Java asked me to marry them in a three-page manual letter from basic education, our only form of contact for 10 weeks. Cue the soundtrack of the romance.
Two pages discussed how much they loved me and trusted in us, and wanted to take things that expanded and was great in my heart, and I felt the same way! But I would not have been persuaded to leave my antipathy alone to the fearsome Mawwiage. I mean, I rail my whole life against The Married’s smugness! For me, it’d be completely off-brand. My baby heart has to soar freeeee!
On one page of the letter, the army would almost duplicate Java’s salary if married, how I would receive free healthcare (drooooool), the ability to shop tax-free on military bases worldwide, access to military hotels and other amenities, and the US military would literally pay us, and gift discounts for all sorts of companies.
And SOLD, Ding ding ding!
Nor are we the only ones that have such a military system to play. I can locate no news in the media, however, either before or just after enrolment, the residents of Java went to the basic training camp with their high school friends and long-standing SOs.
And I know — the goal is to purportedly make married soldiers cared for by employees and to make it simpler to give them. It’s awesome!
But the gap in the quality of life between single and married enrolled troops appears rather unfair:
Individuals earn basic pay and pay taxes, whereas married soldiers receive basic wages plus tax-free household subsidies which are sometimes almost equivalent to or equal to their basic wages.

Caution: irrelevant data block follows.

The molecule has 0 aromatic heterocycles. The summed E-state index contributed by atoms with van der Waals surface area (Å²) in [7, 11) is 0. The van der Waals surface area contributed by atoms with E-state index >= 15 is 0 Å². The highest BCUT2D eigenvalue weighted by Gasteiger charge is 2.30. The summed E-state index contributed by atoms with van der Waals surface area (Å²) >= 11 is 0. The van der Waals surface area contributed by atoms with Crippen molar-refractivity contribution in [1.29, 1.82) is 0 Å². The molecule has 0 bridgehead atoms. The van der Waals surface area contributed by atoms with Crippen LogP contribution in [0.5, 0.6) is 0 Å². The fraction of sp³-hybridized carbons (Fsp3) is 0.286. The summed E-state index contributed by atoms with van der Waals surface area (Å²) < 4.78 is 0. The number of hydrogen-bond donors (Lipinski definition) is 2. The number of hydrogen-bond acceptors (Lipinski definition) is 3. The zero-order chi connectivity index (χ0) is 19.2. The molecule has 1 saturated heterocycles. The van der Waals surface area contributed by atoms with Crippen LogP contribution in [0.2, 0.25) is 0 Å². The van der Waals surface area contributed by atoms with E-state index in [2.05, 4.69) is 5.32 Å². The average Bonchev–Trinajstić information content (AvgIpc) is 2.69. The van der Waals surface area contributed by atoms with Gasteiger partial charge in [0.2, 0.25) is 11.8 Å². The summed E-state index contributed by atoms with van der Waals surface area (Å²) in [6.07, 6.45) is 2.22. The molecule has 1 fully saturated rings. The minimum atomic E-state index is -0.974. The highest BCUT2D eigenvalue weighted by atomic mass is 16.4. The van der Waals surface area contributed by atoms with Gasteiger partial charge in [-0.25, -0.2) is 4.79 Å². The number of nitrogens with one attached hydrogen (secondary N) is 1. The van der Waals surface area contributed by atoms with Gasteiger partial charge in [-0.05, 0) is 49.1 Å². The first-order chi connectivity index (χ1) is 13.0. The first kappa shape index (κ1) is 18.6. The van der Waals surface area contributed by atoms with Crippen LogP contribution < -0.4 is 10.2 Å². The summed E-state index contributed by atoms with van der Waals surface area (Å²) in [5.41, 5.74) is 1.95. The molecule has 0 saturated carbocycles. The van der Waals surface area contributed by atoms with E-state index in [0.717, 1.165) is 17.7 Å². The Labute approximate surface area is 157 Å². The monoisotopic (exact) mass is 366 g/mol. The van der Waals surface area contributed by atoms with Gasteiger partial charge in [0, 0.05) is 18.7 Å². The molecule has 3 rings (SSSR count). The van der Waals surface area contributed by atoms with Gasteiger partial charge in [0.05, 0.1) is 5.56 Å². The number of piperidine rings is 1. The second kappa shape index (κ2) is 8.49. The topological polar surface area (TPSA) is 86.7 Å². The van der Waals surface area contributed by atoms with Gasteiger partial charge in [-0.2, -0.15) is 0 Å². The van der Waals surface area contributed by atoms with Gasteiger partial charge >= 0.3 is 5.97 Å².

Single troops in the army have to stay at the desolate bases, whereas married soldiers may rent flats or houses off the ground, or even buy homes with the perfect VA financing scheme.
Individual troops are isolated and subjected to increased monitoring of their actions and lifestyles in their lives. Married troops are more independent, more privately protected and better able to live outside the armed forces. This is particularly essential in mental health, if you are a New Age musician who is not used to a rigorous, preservative military lifestyle.
It doesn’t really look fair that something so foolish and insane that you should suddenly be entitled to so many wonderful benefits by signing a marriage certificate. And it’s not in the military alone. The benefits of marriage are also available in the civil sphere – tax savings, insurance rebates, free services
Is it really fair to place such a ludicrous pedestal on these legally-built intimate partnerships? Is it right to earn roughly a half the salary that Java does and must live in a gloomy dormitory from single Java collelies who perform the same exact job as them? Isn’t my family — and society in general — just a little bit screwed that our relationship is now respected and celebrated, while I am 100% sure it would not happen if we were only living together and married? Ugh! Exactly for this reason, I loathe The Mary!
I’m one of them right now. Smh.
Oh, well. Oh, well. Can also tidy up if I sell out.